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This comic shows how qualifers can be used to delay saying something, which is usually done when the person speaking is nervous or loses their train of thought momentarily. In this comic, Cueball has lost his original train of thought during a conversation, so he keeps using qualifiers until he comes up with something to say. The title text says that after 20 minutes, he says a simple "hi", perhaps a reversal of expectations, and a comedic play on how there was a huge buildup to something insignificant. White Hat presumably kept listening, although normal people would stop Cueball well before this.
While this scenario has probably happened to many people some time in their life, it is highly unlikely one would keep on for such an extensive amount of time. It is also highly unusual the listener would have such good patience to keep listening to this endless stream of qualifiers, although it actually fits in White Hat's unusual mentality.
- [Cueball is standing next to White Hat.]
- Cueball: Ok, so, listen, the thing is, well, like, I'm just saying, and maybe it's just me, but, I mean, here's the thing, I could be way off here, but, look, I gotta say,
- [Caption below the panel:]
- When I forget what I was going to say, I just keep prefixing qualifiers until I think of something new.
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I'm not entirely sure he's "run out of" qualifiers after 20 minutes per se. It may just be that he has finally decided what he wanted to say was "hi" and he otherwise may have still gone on with additional qualifiers (potentially even repeating some of them since there is no indication that they must be unique). 22.214.171.124 16:49, 3 June 2019 (UTC)
- I agree. Given the punch line of the main comic, the message "hi" is probably just the first applicable message Cueball came up with. Don't get me wrong, hear me out on this, I know everything is subjective, I'm not an expert or anything, correct me if I'm mistaken, anything is possible, I've been wrong before, Lord only knows, life is funny, your mileage may vary, I can't believe I'm saying this, it's just an impression I get, it could be any other explanation, maybe the jury is still out on this, but I don't think there's any practical limitation to gratuitous preamble or equivocation. I think when it's done professionally that's called politics.
- ProphetZarquon (talk) 01:30, 4 June 2019 (UTC)
- When has a politician ever said "correct me if I'm mistaken" or "I've been wrong before"..?126.96.36.199 15:03, 4 June 2019 (UTC)
- In my experience, politicians seem to prefer phrases such as "I am not a scientist, ~" or "You'll have to ask [Person\s] about [specifics], but ~". ProphetZarquon (talk) 22:27, 4 June 2019 (UTC)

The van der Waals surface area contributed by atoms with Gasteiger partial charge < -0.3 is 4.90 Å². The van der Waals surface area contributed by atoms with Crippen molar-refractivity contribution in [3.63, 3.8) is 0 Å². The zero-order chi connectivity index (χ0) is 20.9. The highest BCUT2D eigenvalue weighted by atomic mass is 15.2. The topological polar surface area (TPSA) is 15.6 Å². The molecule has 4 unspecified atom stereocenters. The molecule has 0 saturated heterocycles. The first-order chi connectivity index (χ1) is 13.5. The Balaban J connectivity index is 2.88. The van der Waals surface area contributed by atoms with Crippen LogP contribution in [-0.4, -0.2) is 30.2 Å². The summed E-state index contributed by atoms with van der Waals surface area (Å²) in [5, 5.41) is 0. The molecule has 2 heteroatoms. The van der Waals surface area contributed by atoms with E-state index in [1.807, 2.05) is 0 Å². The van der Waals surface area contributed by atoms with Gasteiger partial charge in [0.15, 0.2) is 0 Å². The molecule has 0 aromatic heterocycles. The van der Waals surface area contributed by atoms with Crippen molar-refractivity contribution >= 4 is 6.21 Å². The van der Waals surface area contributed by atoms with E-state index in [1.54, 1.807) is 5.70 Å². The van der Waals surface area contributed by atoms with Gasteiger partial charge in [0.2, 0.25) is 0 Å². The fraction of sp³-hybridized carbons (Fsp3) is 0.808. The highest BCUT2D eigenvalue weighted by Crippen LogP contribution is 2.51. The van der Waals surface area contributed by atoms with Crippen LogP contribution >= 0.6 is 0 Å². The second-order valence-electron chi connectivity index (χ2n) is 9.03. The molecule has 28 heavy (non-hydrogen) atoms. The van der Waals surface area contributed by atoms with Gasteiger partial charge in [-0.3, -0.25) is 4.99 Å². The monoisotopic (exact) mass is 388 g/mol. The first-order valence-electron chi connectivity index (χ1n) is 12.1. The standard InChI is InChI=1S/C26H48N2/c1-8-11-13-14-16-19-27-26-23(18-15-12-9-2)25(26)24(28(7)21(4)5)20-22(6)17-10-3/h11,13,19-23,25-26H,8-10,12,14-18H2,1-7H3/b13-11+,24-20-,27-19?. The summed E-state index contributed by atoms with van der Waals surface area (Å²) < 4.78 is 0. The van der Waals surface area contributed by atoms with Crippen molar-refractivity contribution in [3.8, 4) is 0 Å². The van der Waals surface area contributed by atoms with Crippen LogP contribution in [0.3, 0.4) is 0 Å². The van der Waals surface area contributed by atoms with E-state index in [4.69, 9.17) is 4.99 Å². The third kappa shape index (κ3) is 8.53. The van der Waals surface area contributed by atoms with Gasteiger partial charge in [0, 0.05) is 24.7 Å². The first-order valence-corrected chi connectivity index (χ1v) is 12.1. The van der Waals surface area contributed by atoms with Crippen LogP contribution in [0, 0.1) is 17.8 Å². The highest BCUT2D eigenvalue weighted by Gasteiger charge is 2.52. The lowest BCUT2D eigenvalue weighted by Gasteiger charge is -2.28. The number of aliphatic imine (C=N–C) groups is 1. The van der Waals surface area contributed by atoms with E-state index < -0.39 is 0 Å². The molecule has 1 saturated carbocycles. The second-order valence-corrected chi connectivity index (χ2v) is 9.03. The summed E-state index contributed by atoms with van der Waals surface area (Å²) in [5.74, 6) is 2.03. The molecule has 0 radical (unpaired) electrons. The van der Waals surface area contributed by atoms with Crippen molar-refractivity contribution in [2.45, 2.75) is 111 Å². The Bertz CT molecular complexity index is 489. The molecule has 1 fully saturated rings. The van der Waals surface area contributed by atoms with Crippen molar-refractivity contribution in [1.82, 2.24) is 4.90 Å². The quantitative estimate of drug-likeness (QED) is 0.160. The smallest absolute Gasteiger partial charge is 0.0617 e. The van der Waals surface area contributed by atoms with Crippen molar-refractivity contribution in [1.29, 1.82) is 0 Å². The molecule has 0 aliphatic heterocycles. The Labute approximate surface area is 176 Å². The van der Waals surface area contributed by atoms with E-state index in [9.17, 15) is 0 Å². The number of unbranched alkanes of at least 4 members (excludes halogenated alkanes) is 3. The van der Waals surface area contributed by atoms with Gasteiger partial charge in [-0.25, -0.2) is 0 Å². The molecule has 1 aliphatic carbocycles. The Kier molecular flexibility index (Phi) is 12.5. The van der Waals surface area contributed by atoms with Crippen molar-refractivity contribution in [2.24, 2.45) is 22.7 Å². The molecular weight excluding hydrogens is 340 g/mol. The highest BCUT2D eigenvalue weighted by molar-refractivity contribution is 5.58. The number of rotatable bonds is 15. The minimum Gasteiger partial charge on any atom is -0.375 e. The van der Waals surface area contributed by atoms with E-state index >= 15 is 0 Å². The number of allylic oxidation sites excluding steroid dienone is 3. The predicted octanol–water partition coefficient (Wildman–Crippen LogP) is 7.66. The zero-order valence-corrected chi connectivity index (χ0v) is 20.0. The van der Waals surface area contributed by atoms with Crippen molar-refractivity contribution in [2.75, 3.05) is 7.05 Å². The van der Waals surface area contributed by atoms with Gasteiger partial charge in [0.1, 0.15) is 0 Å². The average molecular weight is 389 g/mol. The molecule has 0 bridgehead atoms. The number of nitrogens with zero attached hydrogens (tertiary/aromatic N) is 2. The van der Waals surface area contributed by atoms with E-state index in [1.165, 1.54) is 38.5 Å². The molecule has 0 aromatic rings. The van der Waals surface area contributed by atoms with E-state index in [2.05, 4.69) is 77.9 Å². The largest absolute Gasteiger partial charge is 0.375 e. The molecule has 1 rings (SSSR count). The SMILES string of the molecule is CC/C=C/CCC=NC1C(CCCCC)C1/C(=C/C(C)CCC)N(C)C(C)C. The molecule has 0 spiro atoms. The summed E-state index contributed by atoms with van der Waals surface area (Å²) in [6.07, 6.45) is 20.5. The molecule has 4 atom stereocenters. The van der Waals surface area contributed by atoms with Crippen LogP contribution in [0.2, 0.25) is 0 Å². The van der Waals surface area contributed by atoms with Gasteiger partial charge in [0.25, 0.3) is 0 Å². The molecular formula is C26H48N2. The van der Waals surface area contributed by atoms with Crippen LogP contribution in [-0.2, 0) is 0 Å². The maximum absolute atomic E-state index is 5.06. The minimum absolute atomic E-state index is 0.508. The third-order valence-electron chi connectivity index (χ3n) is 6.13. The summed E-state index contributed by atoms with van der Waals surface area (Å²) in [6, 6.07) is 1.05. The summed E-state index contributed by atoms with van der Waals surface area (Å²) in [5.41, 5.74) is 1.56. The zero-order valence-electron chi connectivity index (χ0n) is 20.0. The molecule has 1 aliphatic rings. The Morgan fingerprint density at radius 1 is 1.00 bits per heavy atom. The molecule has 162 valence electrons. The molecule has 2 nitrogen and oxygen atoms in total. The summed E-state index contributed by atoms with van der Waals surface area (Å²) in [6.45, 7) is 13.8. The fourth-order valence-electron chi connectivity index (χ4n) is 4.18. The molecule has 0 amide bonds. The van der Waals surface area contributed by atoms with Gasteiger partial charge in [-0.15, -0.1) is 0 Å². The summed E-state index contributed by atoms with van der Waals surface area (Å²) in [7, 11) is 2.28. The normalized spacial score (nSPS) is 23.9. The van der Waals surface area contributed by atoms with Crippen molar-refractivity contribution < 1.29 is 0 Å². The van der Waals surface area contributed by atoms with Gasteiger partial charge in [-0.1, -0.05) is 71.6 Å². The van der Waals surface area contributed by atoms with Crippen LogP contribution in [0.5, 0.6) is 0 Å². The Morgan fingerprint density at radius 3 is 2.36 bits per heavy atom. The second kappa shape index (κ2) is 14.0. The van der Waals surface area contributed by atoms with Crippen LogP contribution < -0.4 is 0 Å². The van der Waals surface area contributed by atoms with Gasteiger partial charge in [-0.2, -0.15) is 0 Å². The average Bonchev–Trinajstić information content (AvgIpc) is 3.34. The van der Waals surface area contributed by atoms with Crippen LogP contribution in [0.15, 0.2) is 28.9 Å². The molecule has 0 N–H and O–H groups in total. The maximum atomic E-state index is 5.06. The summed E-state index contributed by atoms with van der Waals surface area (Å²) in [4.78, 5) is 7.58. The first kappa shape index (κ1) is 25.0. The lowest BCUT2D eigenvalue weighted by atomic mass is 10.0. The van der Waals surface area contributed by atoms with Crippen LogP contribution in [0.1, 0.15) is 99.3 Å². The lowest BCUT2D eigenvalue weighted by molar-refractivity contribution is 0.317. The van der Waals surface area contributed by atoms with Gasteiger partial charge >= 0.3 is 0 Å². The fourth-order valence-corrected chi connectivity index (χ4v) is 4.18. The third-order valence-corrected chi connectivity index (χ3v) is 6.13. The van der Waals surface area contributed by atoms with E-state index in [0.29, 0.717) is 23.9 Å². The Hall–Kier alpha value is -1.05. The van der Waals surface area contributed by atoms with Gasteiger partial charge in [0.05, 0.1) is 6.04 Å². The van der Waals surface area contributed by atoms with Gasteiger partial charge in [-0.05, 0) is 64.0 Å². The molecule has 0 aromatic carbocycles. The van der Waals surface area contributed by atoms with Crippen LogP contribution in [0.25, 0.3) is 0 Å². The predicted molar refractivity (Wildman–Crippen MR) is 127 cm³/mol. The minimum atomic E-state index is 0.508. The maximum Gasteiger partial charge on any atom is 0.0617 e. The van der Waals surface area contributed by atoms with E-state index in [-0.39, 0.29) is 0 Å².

- Hi, I just wanted to say, apropos of nothing, probably, that, IMO (YMMV!) and FYI, there's not necessarily even that much content in the "Hi", either. 188.8.131.52 14:50, 4 June 2019 (UTC)
"although it actually fits in White Hat's unusual mentality." I disagree. All of the xkcd figures usually think a little outside the box; that's why it's funny. I haven't seen anything anywhere suggesting that White Hat is the type to listen endlessly either. Thoughts? That's right, Jacky720 just signed this (talk | contribs) 20:46, 3 June 2019 (UTC)
- Aren't all white hats rule-obsessed compulsives with completion fixation?
- ProphetZarquon (talk) 01:30, 4 June 2019 (UTC)
I removed the "good" from in front of patience because, well, when is patience a bad thing? Ianrbibtitlht (talk) 11:42, 4 June 2019 (UTC)
- The word you are looking for is hesitation. Still agree, that the good in that place was not needed. --Lupo (talk) 11:52, 4 June 2019 (UTC)
- If White Hat was delayed for 20 minutes in getting to an appointment to operate a food line for the homeless, then maybe his patience in this particular case was not as good. But in general patience is a virtue.... but just WHERE IS the next XKCD already?! -boB (talk) 15:52, 5 June 2019 (UTC)
Thinking further about this comic (while waiting for today's new comic...), it seems to be another in a long series of comics from Randall about social awkwardness. I have experienced this before myself, and it's not easy to admit to someone that you forgot what you wanted to say. In this situation, it would probably be better to just tell the other person that you lost your train of thought, apologize, laugh a little, then move on. However, in this case Cueball seems reluctant to admit that he forgot what he was going to say and would rather yammer on with random qualifiers instead, waiting for something else to say. Ianrbibtitlht (talk) 16:38, 5 June 2019 (UTC)